Marc-Andre Fleury is Not the Best, but He is the Best Available Option

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By Ryan Kiray (@RyanK_THG)

The Pittsburgh Penguins announced the extension of goaltender Marc-Andre Fleury through 2019 on Wednesday, cutting off any chance that their franchise goaltender will depart the team when his current deal expires on July 1st. Fleury, 30, was taken first overall in the legendary 2003 entry draft, and has been a mainstay as the Penguins’ starting goaltender for the better part of the last decade. While Fleury has never quite lived up to the promise that came with being the first overall pick in the best draft class in at least the last fifteen years, he has a Stanley Cup championship to his name and a solid track record for regular season performance.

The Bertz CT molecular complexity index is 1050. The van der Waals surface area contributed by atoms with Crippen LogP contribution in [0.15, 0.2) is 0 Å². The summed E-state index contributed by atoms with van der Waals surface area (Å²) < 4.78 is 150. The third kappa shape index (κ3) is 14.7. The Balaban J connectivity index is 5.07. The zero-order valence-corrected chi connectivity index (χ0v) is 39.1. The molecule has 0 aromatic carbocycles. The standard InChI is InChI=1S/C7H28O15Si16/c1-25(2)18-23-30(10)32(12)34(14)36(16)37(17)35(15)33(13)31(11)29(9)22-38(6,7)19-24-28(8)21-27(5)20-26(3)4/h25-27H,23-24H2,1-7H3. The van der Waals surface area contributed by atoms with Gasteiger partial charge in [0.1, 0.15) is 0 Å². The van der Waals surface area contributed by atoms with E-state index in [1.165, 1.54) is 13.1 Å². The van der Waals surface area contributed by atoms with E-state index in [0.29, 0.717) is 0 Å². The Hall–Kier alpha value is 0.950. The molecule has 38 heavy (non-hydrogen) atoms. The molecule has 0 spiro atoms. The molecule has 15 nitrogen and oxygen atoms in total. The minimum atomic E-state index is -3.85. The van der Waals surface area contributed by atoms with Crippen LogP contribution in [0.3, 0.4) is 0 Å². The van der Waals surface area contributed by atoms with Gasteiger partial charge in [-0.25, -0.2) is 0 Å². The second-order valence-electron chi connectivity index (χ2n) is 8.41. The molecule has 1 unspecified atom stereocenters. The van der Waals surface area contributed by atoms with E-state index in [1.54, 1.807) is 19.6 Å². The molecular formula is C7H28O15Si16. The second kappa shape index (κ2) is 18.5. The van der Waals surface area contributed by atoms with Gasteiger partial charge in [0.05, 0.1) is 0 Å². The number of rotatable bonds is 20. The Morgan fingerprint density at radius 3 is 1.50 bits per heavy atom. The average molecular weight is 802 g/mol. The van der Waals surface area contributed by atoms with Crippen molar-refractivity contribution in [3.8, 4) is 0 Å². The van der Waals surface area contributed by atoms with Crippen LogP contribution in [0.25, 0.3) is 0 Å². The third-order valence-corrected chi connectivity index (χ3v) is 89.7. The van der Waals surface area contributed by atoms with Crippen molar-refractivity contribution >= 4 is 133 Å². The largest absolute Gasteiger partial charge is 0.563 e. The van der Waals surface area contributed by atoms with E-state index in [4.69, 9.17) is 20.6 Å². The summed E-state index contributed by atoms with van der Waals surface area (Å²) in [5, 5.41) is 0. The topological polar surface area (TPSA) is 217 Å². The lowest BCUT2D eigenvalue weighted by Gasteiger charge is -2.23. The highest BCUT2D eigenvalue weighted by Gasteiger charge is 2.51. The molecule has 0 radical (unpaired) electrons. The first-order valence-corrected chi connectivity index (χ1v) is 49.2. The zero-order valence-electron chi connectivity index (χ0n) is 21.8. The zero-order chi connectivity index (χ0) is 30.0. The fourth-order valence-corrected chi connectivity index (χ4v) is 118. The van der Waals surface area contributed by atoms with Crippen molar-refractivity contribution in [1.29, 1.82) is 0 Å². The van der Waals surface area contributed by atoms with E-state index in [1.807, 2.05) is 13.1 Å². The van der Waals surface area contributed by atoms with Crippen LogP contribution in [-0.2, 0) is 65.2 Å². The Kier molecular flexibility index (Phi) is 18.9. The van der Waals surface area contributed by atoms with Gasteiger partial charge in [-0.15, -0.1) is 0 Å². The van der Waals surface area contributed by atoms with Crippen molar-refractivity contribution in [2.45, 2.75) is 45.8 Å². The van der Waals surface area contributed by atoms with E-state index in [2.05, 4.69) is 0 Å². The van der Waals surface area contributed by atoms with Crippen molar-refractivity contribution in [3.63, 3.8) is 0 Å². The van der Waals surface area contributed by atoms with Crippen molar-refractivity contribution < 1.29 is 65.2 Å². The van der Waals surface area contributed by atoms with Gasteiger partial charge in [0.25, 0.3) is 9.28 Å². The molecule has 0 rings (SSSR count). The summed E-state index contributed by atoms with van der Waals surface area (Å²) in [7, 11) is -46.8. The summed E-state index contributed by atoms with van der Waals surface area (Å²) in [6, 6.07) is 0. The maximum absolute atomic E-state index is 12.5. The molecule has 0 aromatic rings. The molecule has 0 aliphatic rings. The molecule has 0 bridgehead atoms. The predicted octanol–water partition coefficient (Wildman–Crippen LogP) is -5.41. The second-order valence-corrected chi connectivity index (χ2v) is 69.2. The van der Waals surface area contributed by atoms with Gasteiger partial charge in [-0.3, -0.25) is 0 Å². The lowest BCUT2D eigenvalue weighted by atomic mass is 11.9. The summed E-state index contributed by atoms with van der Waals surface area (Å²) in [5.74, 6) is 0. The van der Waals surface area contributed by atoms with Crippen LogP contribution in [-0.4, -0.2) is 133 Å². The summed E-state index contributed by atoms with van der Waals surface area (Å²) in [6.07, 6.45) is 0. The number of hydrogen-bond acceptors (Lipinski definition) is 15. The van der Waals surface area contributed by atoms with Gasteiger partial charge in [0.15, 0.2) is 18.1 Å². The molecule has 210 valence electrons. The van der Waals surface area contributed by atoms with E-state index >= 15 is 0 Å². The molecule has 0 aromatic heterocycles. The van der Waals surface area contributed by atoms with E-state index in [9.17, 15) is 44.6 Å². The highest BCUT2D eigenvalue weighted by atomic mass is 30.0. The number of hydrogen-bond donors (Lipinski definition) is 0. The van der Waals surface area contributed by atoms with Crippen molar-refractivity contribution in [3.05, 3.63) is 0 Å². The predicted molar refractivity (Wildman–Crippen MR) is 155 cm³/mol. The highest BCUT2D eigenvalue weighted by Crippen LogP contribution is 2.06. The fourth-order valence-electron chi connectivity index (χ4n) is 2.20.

Fleury is one of the most polarizing goaltenders in the league, with opinions on him ranging from obstinate and overly selective commentators proclaiming him an elite goaltender from behind a pair of black and Vegas gold glasses, to self-important know-nothings declaring him the biggest reason for the Penguins’ recent playoff woes. Neither opinion is completely on the mark, although both have bases in fact. The fact of the matter is that Fleury has melted down in the playoffs on more than one occasion, and no amount of regular season success can fully remedy those failings. However, Fleury is a decent, though certainly not elite, starting goaltender, and his $5.75 cap hit reflects that status.